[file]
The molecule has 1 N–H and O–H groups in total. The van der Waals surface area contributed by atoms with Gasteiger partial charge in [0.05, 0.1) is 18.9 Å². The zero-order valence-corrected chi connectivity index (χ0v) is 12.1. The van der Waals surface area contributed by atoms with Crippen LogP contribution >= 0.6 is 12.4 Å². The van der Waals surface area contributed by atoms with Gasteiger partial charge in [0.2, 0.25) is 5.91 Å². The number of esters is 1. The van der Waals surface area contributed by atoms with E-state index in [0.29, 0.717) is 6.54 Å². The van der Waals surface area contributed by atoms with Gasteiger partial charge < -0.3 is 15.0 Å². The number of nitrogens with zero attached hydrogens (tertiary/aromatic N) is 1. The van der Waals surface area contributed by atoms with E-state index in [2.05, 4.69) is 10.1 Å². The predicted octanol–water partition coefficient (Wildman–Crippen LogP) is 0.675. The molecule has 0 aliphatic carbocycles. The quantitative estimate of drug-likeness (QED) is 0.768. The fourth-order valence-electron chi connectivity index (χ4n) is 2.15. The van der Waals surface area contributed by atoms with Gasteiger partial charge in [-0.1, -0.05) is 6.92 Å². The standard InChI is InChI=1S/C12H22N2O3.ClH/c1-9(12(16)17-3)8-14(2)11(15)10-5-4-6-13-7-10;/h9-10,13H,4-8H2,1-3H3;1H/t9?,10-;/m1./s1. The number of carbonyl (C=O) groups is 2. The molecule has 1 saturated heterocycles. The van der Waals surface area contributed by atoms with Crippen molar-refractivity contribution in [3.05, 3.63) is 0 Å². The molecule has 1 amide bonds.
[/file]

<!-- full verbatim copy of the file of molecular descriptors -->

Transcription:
The molecule has 1 N–H and O–H groups in total. The van der Waals surface area contributed by atoms with Gasteiger partial charge in [0.05, 0.1) is 18.9 Å². The zero-order valence-corrected chi connectivity index (χ0v) is 12.1. The van der Waals surface area contributed by atoms with Crippen LogP contribution >= 0.6 is 12.4 Å². The van der Waals surface area contributed by atoms with Gasteiger partial charge in [0.2, 0.25) is 5.91 Å². The number of esters is 1. The van der Waals surface area contributed by atoms with E-state index in [0.29, 0.717) is 6.54 Å². The van der Waals surface area contributed by atoms with Gasteiger partial charge < -0.3 is 15.0 Å². The number of nitrogens with zero attached hydrogens (tertiary/aromatic N) is 1. The van der Waals surface area contributed by atoms with E-state index in [2.05, 4.69) is 10.1 Å². The predicted octanol–water partition coefficient (Wildman–Crippen LogP) is 0.675. The molecule has 0 aliphatic carbocycles. The quantitative estimate of drug-likeness (QED) is 0.768. The fourth-order valence-electron chi connectivity index (χ4n) is 2.15. The van der Waals surface area contributed by atoms with Gasteiger partial charge in [-0.1, -0.05) is 6.92 Å². The standard InChI is InChI=1S/C12H22N2O3.ClH/c1-9(12(16)17-3)8-14(2)11(15)10-5-4-6-13-7-10;/h9-10,13H,4-8H2,1-3H3;1H/t9?,10-;/m1./s1. The number of carbonyl (C=O) groups is 2. The molecule has 1 saturated heterocycles. The van der Waals surface area contributed by atoms with Crippen molar-refractivity contribution in [3.05, 3.63) is 0 Å². The molecule has 1 amide bonds.